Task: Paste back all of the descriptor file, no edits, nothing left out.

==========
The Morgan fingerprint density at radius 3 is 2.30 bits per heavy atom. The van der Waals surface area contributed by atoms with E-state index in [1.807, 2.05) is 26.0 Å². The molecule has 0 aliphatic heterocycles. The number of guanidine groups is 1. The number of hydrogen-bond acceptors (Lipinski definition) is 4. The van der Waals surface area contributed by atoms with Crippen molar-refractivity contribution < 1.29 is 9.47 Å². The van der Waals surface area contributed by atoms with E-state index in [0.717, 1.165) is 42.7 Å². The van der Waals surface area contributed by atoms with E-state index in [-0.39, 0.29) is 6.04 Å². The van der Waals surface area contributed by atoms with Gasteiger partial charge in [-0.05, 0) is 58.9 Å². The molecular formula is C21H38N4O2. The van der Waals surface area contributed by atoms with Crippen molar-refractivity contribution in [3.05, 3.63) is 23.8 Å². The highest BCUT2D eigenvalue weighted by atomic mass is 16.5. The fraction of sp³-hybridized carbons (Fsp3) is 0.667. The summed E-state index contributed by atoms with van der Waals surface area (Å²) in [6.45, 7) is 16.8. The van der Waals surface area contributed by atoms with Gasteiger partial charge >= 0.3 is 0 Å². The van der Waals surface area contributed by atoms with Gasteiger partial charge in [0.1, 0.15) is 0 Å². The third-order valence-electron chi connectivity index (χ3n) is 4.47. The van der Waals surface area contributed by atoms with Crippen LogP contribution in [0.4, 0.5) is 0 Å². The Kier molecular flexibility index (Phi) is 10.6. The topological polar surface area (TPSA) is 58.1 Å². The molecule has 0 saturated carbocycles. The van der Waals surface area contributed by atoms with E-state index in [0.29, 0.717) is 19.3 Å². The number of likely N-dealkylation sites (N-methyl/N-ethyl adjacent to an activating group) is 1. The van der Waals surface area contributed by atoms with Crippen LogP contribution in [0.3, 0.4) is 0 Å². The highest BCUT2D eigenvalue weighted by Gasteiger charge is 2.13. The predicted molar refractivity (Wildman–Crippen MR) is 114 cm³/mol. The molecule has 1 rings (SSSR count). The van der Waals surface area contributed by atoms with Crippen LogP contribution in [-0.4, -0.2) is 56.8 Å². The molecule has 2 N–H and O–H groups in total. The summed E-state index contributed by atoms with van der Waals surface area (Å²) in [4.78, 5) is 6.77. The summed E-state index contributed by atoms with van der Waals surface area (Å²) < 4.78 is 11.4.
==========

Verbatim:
The Morgan fingerprint density at radius 3 is 2.30 bits per heavy atom. The van der Waals surface area contributed by atoms with E-state index in [1.807, 2.05) is 26.0 Å². The molecule has 0 aliphatic heterocycles. The number of guanidine groups is 1. The number of hydrogen-bond acceptors (Lipinski definition) is 4. The van der Waals surface area contributed by atoms with Crippen molar-refractivity contribution < 1.29 is 9.47 Å². The van der Waals surface area contributed by atoms with E-state index in [0.717, 1.165) is 42.7 Å². The van der Waals surface area contributed by atoms with E-state index in [-0.39, 0.29) is 6.04 Å². The van der Waals surface area contributed by atoms with Gasteiger partial charge in [-0.05, 0) is 58.9 Å². The molecular formula is C21H38N4O2. The van der Waals surface area contributed by atoms with Crippen molar-refractivity contribution in [3.05, 3.63) is 23.8 Å². The highest BCUT2D eigenvalue weighted by atomic mass is 16.5. The fraction of sp³-hybridized carbons (Fsp3) is 0.667. The summed E-state index contributed by atoms with van der Waals surface area (Å²) in [6.45, 7) is 16.8. The van der Waals surface area contributed by atoms with Gasteiger partial charge >= 0.3 is 0 Å². The van der Waals surface area contributed by atoms with Gasteiger partial charge in [0.1, 0.15) is 0 Å². The third-order valence-electron chi connectivity index (χ3n) is 4.47. The van der Waals surface area contributed by atoms with Crippen LogP contribution in [0.4, 0.5) is 0 Å². The Kier molecular flexibility index (Phi) is 10.6. The topological polar surface area (TPSA) is 58.1 Å². The molecule has 0 saturated carbocycles. The van der Waals surface area contributed by atoms with E-state index in [0.29, 0.717) is 19.3 Å². The number of likely N-dealkylation sites (N-methyl/N-ethyl adjacent to an activating group) is 1. The van der Waals surface area contributed by atoms with Crippen LogP contribution in [0.3, 0.4) is 0 Å². The highest BCUT2D eigenvalue weighted by Gasteiger charge is 2.13. The predicted molar refractivity (Wildman–Crippen MR) is 114 cm³/mol. The molecule has 1 rings (SSSR count). The van der Waals surface area contributed by atoms with Crippen LogP contribution in [-0.4, -0.2) is 56.8 Å². The molecule has 2 N–H and O–H groups in total. The summed E-state index contributed by atoms with van der Waals surface area (Å²) in [4.78, 5) is 6.77. The summed E-state index contributed by atoms with van der Waals surface area (Å²) < 4.78 is 11.4.